From​ ​China​ ​to​ New​ ​York​ City to​ ​northern Europe,​ a​ ​massive​ flood​ of​ people​ ​are entering​ ​the​ ​international​ ​market​ ​as​ ​budding designers brimming with big dreams and simultaneously ​overwhelming​ ​the​ industry​ with​ ​fresh​ ​and​ ​innovative​ ​product​s ​from​ ​all​ ​over​ ​the​ ​world.​ ​Fashion​ ​in​ ​China​ ​too is​ taking​ ​off,​ but​ as of yet it remains a far cry from being an​ ​industry​ ​of​ ​primary​ ​importance.​ ​Nonetheless,​ ​since​ ​many​ ​European and​ ​American​ ​designers ​have​ ​started​ to distance themselves​ from ​official​ ​fashion​ week ​ schedule​s and​ ​are​ ​​choosing​ ​to​ ​host​ ​their​ shows​​ ​at​ ​alternative ​​venues,​ ​plenty​ ​of​ ​space has opened up​ ​for​ ​newer​ designers​ who,​ ​mere months​ ago,​ ​could​​ only​​ ​dream of​ performing at​ ​such​ ​a​ ​high​ ​profile​ ​event.

If you know the song, just sing – or hum — along! China.​ ​Fashion.​ ​China.​ ​Fashion.

Hu Sheguang 2016 BJFW Courtesy Of Xinhua
“Devil In A Red Dress” by Hu Sheguang, 2016. Courtesy of Xinhua News and Getty Images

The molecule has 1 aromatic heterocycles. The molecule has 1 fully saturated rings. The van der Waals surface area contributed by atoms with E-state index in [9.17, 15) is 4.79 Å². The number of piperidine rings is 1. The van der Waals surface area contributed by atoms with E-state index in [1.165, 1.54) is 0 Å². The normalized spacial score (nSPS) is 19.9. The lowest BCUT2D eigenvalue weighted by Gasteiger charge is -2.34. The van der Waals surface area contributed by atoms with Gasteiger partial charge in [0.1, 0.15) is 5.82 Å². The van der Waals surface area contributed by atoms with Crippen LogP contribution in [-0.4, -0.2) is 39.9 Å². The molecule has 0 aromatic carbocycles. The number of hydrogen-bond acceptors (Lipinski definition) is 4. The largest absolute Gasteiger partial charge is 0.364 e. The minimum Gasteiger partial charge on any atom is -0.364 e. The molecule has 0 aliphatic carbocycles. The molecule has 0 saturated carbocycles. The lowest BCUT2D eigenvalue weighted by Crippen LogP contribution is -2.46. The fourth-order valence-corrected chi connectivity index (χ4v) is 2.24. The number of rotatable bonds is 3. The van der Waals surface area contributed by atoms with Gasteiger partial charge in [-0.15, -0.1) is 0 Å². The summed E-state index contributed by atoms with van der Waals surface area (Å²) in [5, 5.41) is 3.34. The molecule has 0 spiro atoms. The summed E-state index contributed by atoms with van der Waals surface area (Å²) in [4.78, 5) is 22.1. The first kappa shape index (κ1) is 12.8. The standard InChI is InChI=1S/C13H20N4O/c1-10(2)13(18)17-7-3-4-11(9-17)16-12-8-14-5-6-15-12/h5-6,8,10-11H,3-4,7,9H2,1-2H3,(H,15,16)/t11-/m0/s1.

How ​do​ we​​ welcome​ ​these​​ China-made​ designers​ with​ ​open​ arms,​ ​​when ​we​ still​ hold​ ​such​ ​intense​ ​prejudice​ ​against​ that conspicuous ​and infamous Made In China label? ​ ​What​ is​​ it​ about​ ​this​ particular​ title​ that gets people all squirmy ​and​ ​uncomfortable, riled up even?​ ​​Whereas I’m certainly well ​aware ​of​ ye staple fears​ ​regarding​ ​low​ quality​ ​and fake​ ​products, in​ ​the​ ​optimistic​ ​spirit​ ​of​ ​the​ ​future,​ ​I​ do still ​think​​ ​it’s​ ​worth taking​ a second​ ​look.​ ​The​ ​apprehension ​of American​​ and​​ European​ consumers​ to​ purchase​ ​goods ​from​ Chinese​​ ​designers​ ​in my humble opinion simply ​stems​ ​from​ ​a​ ​lack​ ​of​ ​access ​​to​ ​the​ ​China market​ ​in​ ​general.